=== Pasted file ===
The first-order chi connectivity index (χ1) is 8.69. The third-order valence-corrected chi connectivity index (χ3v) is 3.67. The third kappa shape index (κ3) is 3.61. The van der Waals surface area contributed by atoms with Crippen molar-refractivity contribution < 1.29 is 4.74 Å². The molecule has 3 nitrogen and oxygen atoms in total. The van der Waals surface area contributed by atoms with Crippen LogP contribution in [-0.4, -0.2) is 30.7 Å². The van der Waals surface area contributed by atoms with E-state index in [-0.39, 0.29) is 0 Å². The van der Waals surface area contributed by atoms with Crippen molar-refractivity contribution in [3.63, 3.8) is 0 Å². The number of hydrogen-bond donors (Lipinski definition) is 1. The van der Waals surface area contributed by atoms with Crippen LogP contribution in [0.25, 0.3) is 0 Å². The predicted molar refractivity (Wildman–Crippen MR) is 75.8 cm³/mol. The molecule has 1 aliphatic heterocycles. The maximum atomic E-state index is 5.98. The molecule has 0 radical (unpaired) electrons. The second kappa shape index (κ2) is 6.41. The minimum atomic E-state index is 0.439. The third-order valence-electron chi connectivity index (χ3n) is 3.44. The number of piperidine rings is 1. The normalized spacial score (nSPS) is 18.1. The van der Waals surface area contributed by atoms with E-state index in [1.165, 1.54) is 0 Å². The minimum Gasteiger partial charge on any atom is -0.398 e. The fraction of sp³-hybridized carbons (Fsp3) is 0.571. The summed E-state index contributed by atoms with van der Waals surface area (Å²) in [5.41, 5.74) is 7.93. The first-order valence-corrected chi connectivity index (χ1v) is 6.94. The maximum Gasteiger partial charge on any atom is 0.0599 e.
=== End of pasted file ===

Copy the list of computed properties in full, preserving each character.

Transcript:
The first-order chi connectivity index (χ1) is 8.69. The third-order valence-corrected chi connectivity index (χ3v) is 3.67. The third kappa shape index (κ3) is 3.61. The van der Waals surface area contributed by atoms with Crippen molar-refractivity contribution < 1.29 is 4.74 Å². The molecule has 3 nitrogen and oxygen atoms in total. The van der Waals surface area contributed by atoms with Crippen LogP contribution in [-0.4, -0.2) is 30.7 Å². The van der Waals surface area contributed by atoms with E-state index in [-0.39, 0.29) is 0 Å². The van der Waals surface area contributed by atoms with Crippen molar-refractivity contribution in [3.63, 3.8) is 0 Å². The number of hydrogen-bond donors (Lipinski definition) is 1. The van der Waals surface area contributed by atoms with Crippen LogP contribution in [0.25, 0.3) is 0 Å². The predicted molar refractivity (Wildman–Crippen MR) is 75.8 cm³/mol. The molecule has 1 aliphatic heterocycles. The maximum atomic E-state index is 5.98. The molecule has 0 radical (unpaired) electrons. The second kappa shape index (κ2) is 6.41. The minimum atomic E-state index is 0.439. The third-order valence-electron chi connectivity index (χ3n) is 3.44. The number of piperidine rings is 1. The normalized spacial score (nSPS) is 18.1. The van der Waals surface area contributed by atoms with E-state index in [1.165, 1.54) is 0 Å². The minimum Gasteiger partial charge on any atom is -0.398 e. The fraction of sp³-hybridized carbons (Fsp3) is 0.571. The summed E-state index contributed by atoms with van der Waals surface area (Å²) in [5.41, 5.74) is 7.93. The first-order valence-corrected chi connectivity index (χ1v) is 6.94. The maximum Gasteiger partial charge on any atom is 0.0599 e.